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  Computer Science & Engineering Undergraduate Teaching Award

  Nomination Deadline for 2015 nominations: 15 October 2014
 

  NOMINATE   |  Nomination Questions (pdf) | 2014 Promo Flyer (pdf)

  The award nomination requires a minimum of 3 endorsements.

 A certificate and $2,000 honorarium are awarded for outstanding contributions to undergraduate education  through teaching and service, and for helping to maintain interest in the field and make a statement about the  importance with which the IEEE Computer Society views undergraduate education.

 

 

Past recipients for Computer Science &

Engineering Undergraduate Teaching Award

2014 Elizabeth Gerber For her paradigm shifting extracurricular design initiative that fosters interdisciplinary collaboration and learning.
2013 Robert J. Fornaro For outstanding teaching and mentoring of undergraduate students in award-winning engineering projects.
2012 Mark Guzdial For outstanding and sustained excellence in computing education through innovative teaching, mentoring, inventive course development, and knowledge dissemination.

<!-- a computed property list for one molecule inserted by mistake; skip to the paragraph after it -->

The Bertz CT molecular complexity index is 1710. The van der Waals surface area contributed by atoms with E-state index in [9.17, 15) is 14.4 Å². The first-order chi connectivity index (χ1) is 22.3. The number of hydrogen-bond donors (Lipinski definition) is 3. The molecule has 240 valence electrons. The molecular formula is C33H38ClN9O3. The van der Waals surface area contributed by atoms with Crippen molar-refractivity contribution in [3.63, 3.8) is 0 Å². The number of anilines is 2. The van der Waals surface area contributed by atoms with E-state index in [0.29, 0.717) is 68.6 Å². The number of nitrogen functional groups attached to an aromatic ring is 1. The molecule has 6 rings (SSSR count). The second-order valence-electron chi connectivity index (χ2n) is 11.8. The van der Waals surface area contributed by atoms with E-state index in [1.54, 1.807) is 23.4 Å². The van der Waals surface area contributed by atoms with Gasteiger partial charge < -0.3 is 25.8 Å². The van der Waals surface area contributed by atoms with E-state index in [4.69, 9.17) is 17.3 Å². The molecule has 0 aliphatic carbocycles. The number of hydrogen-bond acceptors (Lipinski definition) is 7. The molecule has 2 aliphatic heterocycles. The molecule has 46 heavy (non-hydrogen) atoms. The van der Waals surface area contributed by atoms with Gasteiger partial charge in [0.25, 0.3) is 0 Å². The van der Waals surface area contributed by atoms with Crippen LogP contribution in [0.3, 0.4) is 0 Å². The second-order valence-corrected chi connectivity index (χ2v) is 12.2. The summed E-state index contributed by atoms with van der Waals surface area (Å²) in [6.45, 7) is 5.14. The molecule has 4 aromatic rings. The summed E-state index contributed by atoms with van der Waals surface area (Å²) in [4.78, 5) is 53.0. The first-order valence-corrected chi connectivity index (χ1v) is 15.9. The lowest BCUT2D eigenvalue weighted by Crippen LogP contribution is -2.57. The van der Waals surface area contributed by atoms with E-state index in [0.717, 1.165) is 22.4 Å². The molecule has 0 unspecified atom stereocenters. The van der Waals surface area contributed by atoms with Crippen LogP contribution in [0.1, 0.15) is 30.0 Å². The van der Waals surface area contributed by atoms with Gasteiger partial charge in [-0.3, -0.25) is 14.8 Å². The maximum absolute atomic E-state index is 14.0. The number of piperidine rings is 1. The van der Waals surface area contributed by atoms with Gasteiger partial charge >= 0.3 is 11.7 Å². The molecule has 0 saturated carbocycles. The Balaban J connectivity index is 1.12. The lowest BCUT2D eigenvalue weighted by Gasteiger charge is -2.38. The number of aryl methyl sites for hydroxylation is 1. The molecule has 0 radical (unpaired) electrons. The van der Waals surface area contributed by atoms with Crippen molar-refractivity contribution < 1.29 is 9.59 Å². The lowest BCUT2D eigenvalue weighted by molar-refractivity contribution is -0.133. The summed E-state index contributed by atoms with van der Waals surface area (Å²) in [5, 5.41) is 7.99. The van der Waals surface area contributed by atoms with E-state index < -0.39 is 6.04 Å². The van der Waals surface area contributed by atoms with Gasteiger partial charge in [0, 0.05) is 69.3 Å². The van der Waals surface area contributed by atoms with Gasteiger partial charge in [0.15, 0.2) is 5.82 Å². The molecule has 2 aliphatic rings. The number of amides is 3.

2011 Benjamin Hescott For making computer science accessible to a broad spectrum of students through his energy, enthusiasm, and dedication to teaching.
2009 Judy Robertson For outstanding contributions to the undergraduate education through teaching and the innovative use of pioneering technologies in teaching.
2008 Elizabeth L. Burd For outstanding contributions to the undergraduate education through teaching and the organization of programs to promote excellence in undergraduate teaching.
2007 Darrin M. Hanna For outstanding contributions to the undergraduate education through both teaching and service and for helping maintain interest in undergraduate education in Computer Science and Engineering.
2003 Sally A. Fincher For sustained contributions to undergraduate computer science through rigorous examination of teaching effectiveness and fostering and promoting research in computer science education.